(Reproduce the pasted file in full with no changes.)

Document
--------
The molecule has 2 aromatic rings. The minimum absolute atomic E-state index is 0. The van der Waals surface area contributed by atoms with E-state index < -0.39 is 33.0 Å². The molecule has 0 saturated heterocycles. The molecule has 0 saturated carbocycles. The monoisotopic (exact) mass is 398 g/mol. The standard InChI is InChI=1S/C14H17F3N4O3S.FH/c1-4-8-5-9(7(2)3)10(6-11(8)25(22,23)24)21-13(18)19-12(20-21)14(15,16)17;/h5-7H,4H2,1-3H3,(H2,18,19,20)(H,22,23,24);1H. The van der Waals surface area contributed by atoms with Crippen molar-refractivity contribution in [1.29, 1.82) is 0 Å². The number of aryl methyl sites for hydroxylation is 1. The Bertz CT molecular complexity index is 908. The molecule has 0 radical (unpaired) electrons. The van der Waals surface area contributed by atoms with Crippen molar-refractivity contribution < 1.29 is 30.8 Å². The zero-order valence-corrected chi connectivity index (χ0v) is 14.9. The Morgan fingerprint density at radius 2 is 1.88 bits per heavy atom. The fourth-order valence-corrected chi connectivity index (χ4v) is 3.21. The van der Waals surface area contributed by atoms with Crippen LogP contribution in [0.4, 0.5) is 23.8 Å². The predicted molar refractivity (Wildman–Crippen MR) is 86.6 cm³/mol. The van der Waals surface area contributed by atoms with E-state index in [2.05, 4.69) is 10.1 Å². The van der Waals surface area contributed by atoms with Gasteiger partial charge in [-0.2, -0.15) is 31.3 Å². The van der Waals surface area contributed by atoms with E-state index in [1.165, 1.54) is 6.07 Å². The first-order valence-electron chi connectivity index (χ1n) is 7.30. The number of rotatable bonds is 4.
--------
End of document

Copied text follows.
The molecule has 2 aromatic rings. The minimum absolute atomic E-state index is 0. The van der Waals surface area contributed by atoms with E-state index < -0.39 is 33.0 Å². The molecule has 0 saturated heterocycles. The molecule has 0 saturated carbocycles. The monoisotopic (exact) mass is 398 g/mol. The standard InChI is InChI=1S/C14H17F3N4O3S.FH/c1-4-8-5-9(7(2)3)10(6-11(8)25(22,23)24)21-13(18)19-12(20-21)14(15,16)17;/h5-7H,4H2,1-3H3,(H2,18,19,20)(H,22,23,24);1H. The van der Waals surface area contributed by atoms with Crippen molar-refractivity contribution in [1.29, 1.82) is 0 Å². The number of aryl methyl sites for hydroxylation is 1. The Bertz CT molecular complexity index is 908. The molecule has 0 radical (unpaired) electrons. The van der Waals surface area contributed by atoms with Crippen molar-refractivity contribution < 1.29 is 30.8 Å². The zero-order valence-corrected chi connectivity index (χ0v) is 14.9. The Morgan fingerprint density at radius 2 is 1.88 bits per heavy atom. The fourth-order valence-corrected chi connectivity index (χ4v) is 3.21. The van der Waals surface area contributed by atoms with Crippen LogP contribution in [0.4, 0.5) is 23.8 Å². The predicted molar refractivity (Wildman–Crippen MR) is 86.6 cm³/mol. The van der Waals surface area contributed by atoms with E-state index in [2.05, 4.69) is 10.1 Å². The van der Waals surface area contributed by atoms with Gasteiger partial charge in [-0.2, -0.15) is 31.3 Å². The van der Waals surface area contributed by atoms with E-state index in [1.165, 1.54) is 6.07 Å². The first-order valence-electron chi connectivity index (χ1n) is 7.30. The number of rotatable bonds is 4.